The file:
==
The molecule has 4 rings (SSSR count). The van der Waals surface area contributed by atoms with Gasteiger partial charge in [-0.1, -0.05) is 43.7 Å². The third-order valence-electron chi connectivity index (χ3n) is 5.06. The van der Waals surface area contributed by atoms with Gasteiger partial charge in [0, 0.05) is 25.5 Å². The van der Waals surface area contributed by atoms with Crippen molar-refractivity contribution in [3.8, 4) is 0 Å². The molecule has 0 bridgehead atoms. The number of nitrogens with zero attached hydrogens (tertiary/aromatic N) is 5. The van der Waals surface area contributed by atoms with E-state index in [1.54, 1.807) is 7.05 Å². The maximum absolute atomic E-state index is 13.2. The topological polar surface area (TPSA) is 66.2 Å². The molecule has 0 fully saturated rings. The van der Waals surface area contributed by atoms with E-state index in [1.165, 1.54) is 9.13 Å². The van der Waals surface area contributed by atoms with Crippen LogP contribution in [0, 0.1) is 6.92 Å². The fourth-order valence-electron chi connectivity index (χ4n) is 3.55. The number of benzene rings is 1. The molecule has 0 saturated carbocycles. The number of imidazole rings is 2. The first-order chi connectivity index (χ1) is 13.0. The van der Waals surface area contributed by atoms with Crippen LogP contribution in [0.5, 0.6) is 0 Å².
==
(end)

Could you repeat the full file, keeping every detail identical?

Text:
The molecule has 4 rings (SSSR count). The van der Waals surface area contributed by atoms with Gasteiger partial charge in [-0.1, -0.05) is 43.7 Å². The third-order valence-electron chi connectivity index (χ3n) is 5.06. The van der Waals surface area contributed by atoms with Gasteiger partial charge in [0, 0.05) is 25.5 Å². The van der Waals surface area contributed by atoms with Crippen molar-refractivity contribution in [3.8, 4) is 0 Å². The molecule has 0 bridgehead atoms. The number of nitrogens with zero attached hydrogens (tertiary/aromatic N) is 5. The van der Waals surface area contributed by atoms with E-state index in [1.54, 1.807) is 7.05 Å². The maximum absolute atomic E-state index is 13.2. The topological polar surface area (TPSA) is 66.2 Å². The molecule has 0 fully saturated rings. The van der Waals surface area contributed by atoms with E-state index in [1.165, 1.54) is 9.13 Å². The van der Waals surface area contributed by atoms with Crippen LogP contribution in [0, 0.1) is 6.92 Å². The fourth-order valence-electron chi connectivity index (χ4n) is 3.55. The number of benzene rings is 1. The molecule has 0 saturated carbocycles. The number of imidazole rings is 2. The first-order chi connectivity index (χ1) is 13.0. The van der Waals surface area contributed by atoms with Crippen LogP contribution in [0.5, 0.6) is 0 Å².